Product Review – Katahoola Microspikes

With the chance of more snow in the forecast, there’s probably still time for a product review I meant to do much earlier in the season.

I’ve had the chance to use a couple of different traction devices for walking on snow and ice, and Katahoola Microspikes are the hands down winners. There’s another brand that was first on the scene, and like many “firsts” it was a great idea. But Katahoola has worked the bugs out, and their microspikes are the closest thing to crampons without needing to be on Mt. Everest.

They go over your boots easily, and unlike “Brand Y” they stay in place. I found that the Brand Y devices have too big an opening between the straps at the front. That allowed them to slide back down the toe of the boot, eventually bunching up under my arch. The design of the Katahoolas prevents that.

They’re priced at $69.95 at REI. REI also carries another version called NanoSpikes which look good, but which I haven’t tried. From the pictures, they might be a little more comfortable to walk on, with rubber soles and embedded studs, almost like a snow tire. If somebody has experience with them, speak up!

Stay upright and Stay Found!

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Update: Payout – The Scent of Money

I’m gratified that so many of you have asked for a sequel to Digger. I’m pleased to report that we’re in the home stretch of production.

The delay was out of respect for you. Although I write fiction, I’m committed to making it realistic fiction worthy of your time. Without spoiling Digger, the solution to that mystery was easy for me to envision. But Bryce and Sierra are search and rescue volunteers. They can’t go flitting around town like Aurora Teagarden or Jessica Fletcher being busybodies. They’d get kicked out of SAR if they tried.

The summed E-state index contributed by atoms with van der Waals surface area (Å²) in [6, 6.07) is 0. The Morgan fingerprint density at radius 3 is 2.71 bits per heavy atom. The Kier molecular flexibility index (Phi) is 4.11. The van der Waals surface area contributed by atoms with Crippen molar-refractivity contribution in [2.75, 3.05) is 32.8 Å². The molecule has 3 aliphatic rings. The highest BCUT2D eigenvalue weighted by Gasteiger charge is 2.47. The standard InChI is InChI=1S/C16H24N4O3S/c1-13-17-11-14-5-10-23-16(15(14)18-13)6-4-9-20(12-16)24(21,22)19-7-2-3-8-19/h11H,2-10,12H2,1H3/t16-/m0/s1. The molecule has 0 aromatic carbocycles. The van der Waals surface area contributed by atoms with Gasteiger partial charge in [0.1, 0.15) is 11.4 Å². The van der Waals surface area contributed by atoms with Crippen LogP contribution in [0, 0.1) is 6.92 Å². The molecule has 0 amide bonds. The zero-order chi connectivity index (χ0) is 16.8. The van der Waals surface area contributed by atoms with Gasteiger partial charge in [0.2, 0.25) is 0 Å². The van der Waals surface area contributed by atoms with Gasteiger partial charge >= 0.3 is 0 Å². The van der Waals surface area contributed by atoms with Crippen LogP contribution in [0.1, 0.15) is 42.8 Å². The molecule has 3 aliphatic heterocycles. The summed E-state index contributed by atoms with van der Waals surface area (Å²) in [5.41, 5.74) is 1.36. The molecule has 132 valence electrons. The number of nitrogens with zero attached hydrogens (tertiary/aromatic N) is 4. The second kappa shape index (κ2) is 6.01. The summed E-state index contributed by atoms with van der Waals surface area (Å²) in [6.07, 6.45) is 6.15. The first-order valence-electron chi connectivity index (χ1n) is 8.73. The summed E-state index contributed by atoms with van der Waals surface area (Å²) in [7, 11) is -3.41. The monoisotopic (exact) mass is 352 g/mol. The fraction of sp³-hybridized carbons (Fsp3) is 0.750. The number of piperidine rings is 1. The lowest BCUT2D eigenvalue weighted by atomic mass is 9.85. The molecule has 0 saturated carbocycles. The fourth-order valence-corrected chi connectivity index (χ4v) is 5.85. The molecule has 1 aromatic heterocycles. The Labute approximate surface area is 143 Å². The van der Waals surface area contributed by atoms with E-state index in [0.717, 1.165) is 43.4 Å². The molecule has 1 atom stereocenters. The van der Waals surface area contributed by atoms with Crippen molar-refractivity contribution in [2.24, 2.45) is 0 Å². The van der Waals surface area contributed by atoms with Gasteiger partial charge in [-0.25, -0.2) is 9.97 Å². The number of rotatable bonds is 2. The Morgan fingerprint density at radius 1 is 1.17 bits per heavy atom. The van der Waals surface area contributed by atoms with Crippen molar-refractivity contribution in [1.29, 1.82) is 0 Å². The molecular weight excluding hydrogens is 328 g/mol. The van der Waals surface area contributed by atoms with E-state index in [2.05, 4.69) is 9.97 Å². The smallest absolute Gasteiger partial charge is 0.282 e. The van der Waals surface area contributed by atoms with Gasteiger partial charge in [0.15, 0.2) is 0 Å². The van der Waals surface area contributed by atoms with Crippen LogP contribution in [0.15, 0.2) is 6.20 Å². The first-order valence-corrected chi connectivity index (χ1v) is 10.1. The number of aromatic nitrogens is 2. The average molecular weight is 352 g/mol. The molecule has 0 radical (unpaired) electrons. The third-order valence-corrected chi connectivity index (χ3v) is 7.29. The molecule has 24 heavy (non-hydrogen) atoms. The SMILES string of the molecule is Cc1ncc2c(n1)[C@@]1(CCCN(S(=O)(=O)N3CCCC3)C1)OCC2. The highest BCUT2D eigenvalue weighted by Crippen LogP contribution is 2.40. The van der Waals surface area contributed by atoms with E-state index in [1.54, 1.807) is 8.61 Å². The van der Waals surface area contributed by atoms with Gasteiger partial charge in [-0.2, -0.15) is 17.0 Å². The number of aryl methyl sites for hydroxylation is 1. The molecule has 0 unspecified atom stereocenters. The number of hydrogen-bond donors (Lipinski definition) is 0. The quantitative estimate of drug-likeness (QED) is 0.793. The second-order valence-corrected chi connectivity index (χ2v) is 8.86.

The long-awaited sequel, Payout – The Scent of Money, was easy to write, but much harder to envision. Coming up with a mystery that could be ferreted out by a volunteer search and rescue dog handler took me almost a year. How’d I do it? By hiking with Ruger in secluded forests and just thinking “what if?” After months of “what ifs” I finally sat down at a keyboard and started cranking.

Look for something in a few short weeks. Maybe the ides of March? Hope so. I’ll keep you posted on how to acquire your copy.

Stay found!

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If you AND your dog are hurt.

Iunusual for both dogs and handlers to be injured in the same incident. Traffic collisions are the most common events, but falls, hypothermia and even contact with hazardous materials can send you to separate facilities.

In my truck I carry a pre-filled, signed document authorizing treatment and guaranteeing payment to any vet who treats my dog in my absence. Yes, it requires them to guess at what my wishes would be, but it does give reasonable guidance to an ethical vet. I’d rather pay more at an unethical vet than have my dog die because a vet wasn’t sure they’d get paid.

I’m no whiz with MS Word, but attached for your use is a blank version of the document I use. Feel free to download and copy/modify and keep it with your vehicle registration and insurance papers. Be sure to include any meds or nutritional supplements your dog is on. That’s as critical in the canine world as for humans.

Let’s hope you never need this.

Stay found!

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